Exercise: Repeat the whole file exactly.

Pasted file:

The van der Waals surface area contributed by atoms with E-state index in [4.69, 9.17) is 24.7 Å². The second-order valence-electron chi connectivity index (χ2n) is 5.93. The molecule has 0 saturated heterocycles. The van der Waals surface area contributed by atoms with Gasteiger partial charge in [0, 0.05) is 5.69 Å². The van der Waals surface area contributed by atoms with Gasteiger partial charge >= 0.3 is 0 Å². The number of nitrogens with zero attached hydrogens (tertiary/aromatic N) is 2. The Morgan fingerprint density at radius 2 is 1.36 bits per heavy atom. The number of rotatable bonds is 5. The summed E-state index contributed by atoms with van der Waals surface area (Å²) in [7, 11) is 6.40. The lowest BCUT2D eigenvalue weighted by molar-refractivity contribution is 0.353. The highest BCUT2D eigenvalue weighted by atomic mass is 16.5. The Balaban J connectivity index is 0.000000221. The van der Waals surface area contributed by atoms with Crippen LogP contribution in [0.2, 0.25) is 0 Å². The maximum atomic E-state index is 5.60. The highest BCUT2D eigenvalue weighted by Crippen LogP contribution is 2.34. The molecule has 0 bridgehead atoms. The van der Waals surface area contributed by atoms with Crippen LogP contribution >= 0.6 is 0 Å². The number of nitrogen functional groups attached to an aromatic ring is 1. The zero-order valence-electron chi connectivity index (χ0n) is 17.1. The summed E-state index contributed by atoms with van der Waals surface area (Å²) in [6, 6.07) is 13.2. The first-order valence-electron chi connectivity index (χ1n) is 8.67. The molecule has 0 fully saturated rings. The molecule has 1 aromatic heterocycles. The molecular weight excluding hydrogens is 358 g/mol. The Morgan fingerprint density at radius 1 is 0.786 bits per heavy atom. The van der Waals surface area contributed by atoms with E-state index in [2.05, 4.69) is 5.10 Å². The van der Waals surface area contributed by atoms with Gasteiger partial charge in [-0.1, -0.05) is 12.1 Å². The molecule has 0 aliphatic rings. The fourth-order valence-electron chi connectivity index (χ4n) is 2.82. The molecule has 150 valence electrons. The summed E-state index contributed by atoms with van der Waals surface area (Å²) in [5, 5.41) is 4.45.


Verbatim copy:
The van der Waals surface area contributed by atoms with E-state index in [4.69, 9.17) is 24.7 Å². The second-order valence-electron chi connectivity index (χ2n) is 5.93. The molecule has 0 saturated heterocycles. The van der Waals surface area contributed by atoms with Gasteiger partial charge in [0, 0.05) is 5.69 Å². The van der Waals surface area contributed by atoms with Gasteiger partial charge >= 0.3 is 0 Å². The number of nitrogens with zero attached hydrogens (tertiary/aromatic N) is 2. The Morgan fingerprint density at radius 2 is 1.36 bits per heavy atom. The number of rotatable bonds is 5. The summed E-state index contributed by atoms with van der Waals surface area (Å²) in [7, 11) is 6.40. The lowest BCUT2D eigenvalue weighted by molar-refractivity contribution is 0.353. The highest BCUT2D eigenvalue weighted by atomic mass is 16.5. The Balaban J connectivity index is 0.000000221. The van der Waals surface area contributed by atoms with Crippen LogP contribution in [0.2, 0.25) is 0 Å². The maximum atomic E-state index is 5.60. The highest BCUT2D eigenvalue weighted by Crippen LogP contribution is 2.34. The molecule has 0 bridgehead atoms. The van der Waals surface area contributed by atoms with Crippen LogP contribution >= 0.6 is 0 Å². The number of nitrogen functional groups attached to an aromatic ring is 1. The zero-order valence-electron chi connectivity index (χ0n) is 17.1. The summed E-state index contributed by atoms with van der Waals surface area (Å²) in [6, 6.07) is 13.2. The first-order valence-electron chi connectivity index (χ1n) is 8.67. The molecule has 0 fully saturated rings. The molecule has 1 aromatic heterocycles. The molecular weight excluding hydrogens is 358 g/mol. The Morgan fingerprint density at radius 1 is 0.786 bits per heavy atom. The van der Waals surface area contributed by atoms with E-state index in [2.05, 4.69) is 5.10 Å². The van der Waals surface area contributed by atoms with Gasteiger partial charge in [-0.1, -0.05) is 12.1 Å². The molecule has 0 aliphatic rings. The fourth-order valence-electron chi connectivity index (χ4n) is 2.82. The molecule has 150 valence electrons. The summed E-state index contributed by atoms with van der Waals surface area (Å²) in [5, 5.41) is 4.45.